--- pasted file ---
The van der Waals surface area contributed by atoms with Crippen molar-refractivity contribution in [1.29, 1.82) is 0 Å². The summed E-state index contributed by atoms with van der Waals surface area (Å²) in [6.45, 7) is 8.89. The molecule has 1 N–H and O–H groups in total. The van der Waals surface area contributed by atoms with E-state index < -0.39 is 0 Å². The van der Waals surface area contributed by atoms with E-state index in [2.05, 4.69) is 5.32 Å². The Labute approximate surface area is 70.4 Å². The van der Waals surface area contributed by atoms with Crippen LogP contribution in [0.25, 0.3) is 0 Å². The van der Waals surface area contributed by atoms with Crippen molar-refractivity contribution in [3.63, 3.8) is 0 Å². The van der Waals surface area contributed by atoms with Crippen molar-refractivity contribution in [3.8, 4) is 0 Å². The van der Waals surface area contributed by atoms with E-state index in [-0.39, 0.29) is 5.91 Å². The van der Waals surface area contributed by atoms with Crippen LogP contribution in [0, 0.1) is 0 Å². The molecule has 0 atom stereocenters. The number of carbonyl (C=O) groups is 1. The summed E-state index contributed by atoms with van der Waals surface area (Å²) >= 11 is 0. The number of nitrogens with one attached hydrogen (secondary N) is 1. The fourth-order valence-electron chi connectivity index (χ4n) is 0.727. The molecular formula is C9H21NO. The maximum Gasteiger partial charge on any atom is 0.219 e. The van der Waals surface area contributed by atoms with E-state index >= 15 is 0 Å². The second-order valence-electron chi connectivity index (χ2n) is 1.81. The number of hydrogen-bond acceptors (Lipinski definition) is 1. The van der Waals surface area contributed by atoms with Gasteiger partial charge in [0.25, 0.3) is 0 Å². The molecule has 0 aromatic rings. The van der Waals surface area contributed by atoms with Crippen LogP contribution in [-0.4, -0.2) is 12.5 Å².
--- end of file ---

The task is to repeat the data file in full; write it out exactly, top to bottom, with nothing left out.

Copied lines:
The van der Waals surface area contributed by atoms with Crippen molar-refractivity contribution in [1.29, 1.82) is 0 Å². The summed E-state index contributed by atoms with van der Waals surface area (Å²) in [6.45, 7) is 8.89. The molecule has 1 N–H and O–H groups in total. The van der Waals surface area contributed by atoms with E-state index < -0.39 is 0 Å². The van der Waals surface area contributed by atoms with E-state index in [2.05, 4.69) is 5.32 Å². The Labute approximate surface area is 70.4 Å². The van der Waals surface area contributed by atoms with Crippen LogP contribution in [0.25, 0.3) is 0 Å². The van der Waals surface area contributed by atoms with Crippen molar-refractivity contribution in [3.63, 3.8) is 0 Å². The van der Waals surface area contributed by atoms with Crippen molar-refractivity contribution in [3.8, 4) is 0 Å². The van der Waals surface area contributed by atoms with E-state index in [-0.39, 0.29) is 5.91 Å². The van der Waals surface area contributed by atoms with Crippen LogP contribution in [0, 0.1) is 0 Å². The molecule has 0 atom stereocenters. The number of carbonyl (C=O) groups is 1. The summed E-state index contributed by atoms with van der Waals surface area (Å²) >= 11 is 0. The number of nitrogens with one attached hydrogen (secondary N) is 1. The fourth-order valence-electron chi connectivity index (χ4n) is 0.727. The molecular formula is C9H21NO. The maximum Gasteiger partial charge on any atom is 0.219 e. The van der Waals surface area contributed by atoms with E-state index >= 15 is 0 Å². The second-order valence-electron chi connectivity index (χ2n) is 1.81. The number of hydrogen-bond acceptors (Lipinski definition) is 1. The van der Waals surface area contributed by atoms with Gasteiger partial charge in [0.25, 0.3) is 0 Å². The molecule has 0 aromatic rings. The van der Waals surface area contributed by atoms with Crippen LogP contribution in [-0.4, -0.2) is 12.5 Å².